Now imagine this is your everyday, pain and worsening pain. Your 29 and can’t hold a job and the government wants to take back some of your 100% disability check to save them money. What you do get does not add up in today’s economy and you still have the rest of your life to live..
The foundation for PTSD is set in stone for this young marine. What are we going to do to make sure he never feels like he’s better off dead? Suicide is a real problem with our young war vets, coping with a life that is nothing like he dreamed of just a few short years ago. Living with physical and mental hardship is something our grandparents deal with not a 20 something your old man with a family to support. Supporting this project to educate America is one the most important thing we can do as free American’s. Learn what PTSD is and lets stop this epidemic of suicide running through our young war HEROES lives.” -Chris O. –Wounded Warrior, Marine – served Afghanistan 2009 – served with Shawn P Hefner
“I just hope they depict PTSD & Veteran issues better than they do currently in the movies. Shit doesn’t end when they come home and attend therapy. The world they live in, we live in, is not the same. You can’t see it with the same eyes. Can’t judge their reactions by what is expected from society. Many have seen things that no human being should be exposed to, many have had to make choices that in a “normal” environment they would never make. And above all…they went to bed not knowing if they would wake up. The effects of PTSD on family members is almost as bad as the PTSD itself… and it is the number one reason for suicide among soldiers. The process of reintegration is too short and soon enough there is another deployment knocking at your door. No time to truly recover and try and pick up the pieces of what once was that person.” – Misplaced Soldier(currently enlisted so anonymity is required)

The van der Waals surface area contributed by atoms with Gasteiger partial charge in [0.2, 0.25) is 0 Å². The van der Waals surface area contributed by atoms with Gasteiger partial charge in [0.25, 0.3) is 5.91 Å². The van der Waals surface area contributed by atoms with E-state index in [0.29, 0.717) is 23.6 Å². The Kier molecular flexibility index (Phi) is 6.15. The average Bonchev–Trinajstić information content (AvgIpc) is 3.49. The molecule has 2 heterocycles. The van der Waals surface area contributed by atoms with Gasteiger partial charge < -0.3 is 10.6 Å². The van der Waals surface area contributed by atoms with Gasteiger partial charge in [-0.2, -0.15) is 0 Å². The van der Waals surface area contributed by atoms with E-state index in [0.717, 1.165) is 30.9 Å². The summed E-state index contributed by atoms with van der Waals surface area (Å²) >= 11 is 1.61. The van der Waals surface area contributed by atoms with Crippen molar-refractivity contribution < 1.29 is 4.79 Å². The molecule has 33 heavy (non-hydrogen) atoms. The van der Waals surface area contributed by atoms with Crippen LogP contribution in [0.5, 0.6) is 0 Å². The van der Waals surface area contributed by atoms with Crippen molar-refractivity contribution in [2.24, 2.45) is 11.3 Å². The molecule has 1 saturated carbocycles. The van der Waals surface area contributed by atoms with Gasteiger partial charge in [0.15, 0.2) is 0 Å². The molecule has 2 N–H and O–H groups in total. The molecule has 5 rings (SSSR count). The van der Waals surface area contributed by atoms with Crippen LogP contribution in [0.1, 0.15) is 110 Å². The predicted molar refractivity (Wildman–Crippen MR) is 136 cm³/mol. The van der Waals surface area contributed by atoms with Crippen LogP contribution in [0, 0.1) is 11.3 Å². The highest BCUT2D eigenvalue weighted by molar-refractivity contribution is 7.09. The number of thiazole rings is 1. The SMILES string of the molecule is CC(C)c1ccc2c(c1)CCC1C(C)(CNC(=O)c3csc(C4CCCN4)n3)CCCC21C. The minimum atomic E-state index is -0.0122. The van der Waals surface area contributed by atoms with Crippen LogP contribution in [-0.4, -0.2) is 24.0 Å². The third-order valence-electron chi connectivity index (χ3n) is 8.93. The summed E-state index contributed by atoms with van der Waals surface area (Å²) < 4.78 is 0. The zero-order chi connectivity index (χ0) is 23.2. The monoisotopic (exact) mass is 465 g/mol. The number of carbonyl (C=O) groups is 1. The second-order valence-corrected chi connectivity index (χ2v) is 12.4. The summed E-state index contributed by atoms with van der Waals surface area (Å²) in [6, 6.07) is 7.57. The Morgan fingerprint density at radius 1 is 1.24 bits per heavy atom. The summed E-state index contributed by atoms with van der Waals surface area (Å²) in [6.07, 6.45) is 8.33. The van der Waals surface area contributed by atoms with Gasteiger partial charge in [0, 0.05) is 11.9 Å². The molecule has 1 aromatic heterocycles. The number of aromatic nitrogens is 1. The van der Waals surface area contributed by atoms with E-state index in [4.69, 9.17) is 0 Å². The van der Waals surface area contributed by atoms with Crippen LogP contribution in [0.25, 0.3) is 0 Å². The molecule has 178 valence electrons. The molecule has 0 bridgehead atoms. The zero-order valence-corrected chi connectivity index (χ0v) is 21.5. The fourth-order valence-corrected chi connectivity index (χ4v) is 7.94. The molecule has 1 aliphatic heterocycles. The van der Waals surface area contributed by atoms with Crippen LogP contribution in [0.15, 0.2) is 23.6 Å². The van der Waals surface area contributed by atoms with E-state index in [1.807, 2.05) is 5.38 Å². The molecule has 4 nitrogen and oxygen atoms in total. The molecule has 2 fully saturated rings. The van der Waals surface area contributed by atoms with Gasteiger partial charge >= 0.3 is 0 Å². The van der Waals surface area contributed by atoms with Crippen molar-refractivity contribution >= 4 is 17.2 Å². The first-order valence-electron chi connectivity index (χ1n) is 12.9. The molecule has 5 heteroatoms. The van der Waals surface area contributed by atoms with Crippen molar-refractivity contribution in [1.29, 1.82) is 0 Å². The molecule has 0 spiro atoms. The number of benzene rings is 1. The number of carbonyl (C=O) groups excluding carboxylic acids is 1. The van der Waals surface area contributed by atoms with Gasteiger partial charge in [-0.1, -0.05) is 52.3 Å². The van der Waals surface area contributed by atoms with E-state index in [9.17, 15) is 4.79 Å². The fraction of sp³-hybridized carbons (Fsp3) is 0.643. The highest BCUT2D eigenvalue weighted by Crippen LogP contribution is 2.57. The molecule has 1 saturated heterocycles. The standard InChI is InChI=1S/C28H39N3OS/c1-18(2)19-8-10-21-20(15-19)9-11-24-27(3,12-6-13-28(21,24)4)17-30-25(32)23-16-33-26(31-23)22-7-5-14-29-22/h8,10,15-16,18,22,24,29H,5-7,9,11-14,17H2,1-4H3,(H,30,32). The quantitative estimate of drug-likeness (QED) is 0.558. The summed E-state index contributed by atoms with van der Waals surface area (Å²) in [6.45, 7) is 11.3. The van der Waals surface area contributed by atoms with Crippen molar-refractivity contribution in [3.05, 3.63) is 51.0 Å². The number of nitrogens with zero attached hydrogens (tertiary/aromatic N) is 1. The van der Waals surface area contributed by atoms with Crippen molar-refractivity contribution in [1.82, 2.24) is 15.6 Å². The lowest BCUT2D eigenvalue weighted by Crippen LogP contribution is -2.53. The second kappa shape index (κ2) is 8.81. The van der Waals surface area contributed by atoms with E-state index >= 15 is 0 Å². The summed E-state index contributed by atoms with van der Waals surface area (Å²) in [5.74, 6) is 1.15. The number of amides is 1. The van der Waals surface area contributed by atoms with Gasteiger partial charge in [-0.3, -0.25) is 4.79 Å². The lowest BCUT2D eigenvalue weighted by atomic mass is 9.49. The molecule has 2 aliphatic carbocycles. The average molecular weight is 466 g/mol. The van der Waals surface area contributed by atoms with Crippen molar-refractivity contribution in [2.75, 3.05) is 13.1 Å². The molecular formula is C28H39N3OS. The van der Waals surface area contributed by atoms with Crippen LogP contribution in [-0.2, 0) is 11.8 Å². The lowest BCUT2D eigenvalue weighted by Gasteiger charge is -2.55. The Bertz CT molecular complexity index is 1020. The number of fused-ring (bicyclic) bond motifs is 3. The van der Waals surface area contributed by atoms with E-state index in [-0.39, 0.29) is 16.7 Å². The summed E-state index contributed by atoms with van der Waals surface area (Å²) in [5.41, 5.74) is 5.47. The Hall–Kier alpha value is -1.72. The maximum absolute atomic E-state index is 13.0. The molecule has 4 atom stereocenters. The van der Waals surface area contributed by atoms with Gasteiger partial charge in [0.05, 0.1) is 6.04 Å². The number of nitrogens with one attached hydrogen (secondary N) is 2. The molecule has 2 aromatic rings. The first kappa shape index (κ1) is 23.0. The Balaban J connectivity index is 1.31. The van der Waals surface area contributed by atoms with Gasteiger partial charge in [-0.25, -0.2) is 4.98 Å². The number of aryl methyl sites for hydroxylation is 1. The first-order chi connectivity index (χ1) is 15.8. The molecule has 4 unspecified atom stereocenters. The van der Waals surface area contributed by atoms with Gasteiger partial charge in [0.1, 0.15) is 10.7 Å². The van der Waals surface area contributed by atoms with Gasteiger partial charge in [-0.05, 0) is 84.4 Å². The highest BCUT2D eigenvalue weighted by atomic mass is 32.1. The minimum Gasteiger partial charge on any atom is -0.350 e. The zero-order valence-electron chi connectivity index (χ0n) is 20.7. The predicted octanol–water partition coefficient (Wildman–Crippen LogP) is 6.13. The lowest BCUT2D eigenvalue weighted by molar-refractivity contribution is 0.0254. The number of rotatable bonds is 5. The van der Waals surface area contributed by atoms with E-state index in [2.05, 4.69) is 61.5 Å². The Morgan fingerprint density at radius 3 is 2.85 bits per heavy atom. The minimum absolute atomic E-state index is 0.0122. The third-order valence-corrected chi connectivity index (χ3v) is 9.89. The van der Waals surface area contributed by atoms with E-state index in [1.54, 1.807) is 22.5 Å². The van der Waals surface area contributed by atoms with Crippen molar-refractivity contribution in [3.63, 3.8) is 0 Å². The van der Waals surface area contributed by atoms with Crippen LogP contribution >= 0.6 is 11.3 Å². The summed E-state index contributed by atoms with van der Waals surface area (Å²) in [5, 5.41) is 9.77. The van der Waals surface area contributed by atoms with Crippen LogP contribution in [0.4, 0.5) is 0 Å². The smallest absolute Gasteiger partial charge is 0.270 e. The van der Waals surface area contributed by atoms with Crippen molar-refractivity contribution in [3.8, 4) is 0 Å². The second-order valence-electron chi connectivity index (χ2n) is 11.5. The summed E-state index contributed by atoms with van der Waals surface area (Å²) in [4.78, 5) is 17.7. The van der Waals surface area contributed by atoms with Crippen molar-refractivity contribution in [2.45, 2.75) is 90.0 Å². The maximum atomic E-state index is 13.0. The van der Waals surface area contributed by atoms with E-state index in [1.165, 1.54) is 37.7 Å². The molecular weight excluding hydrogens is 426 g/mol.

I’m grateful for these wonderful people for sharing their experiences and I’m hopeful that the public will respond in kind and prove to Hollywood that we as a society care about more than the next big blockbuster and want films to not only entertain but to educate. Pledge your support: www.ThunderRoadFilm.com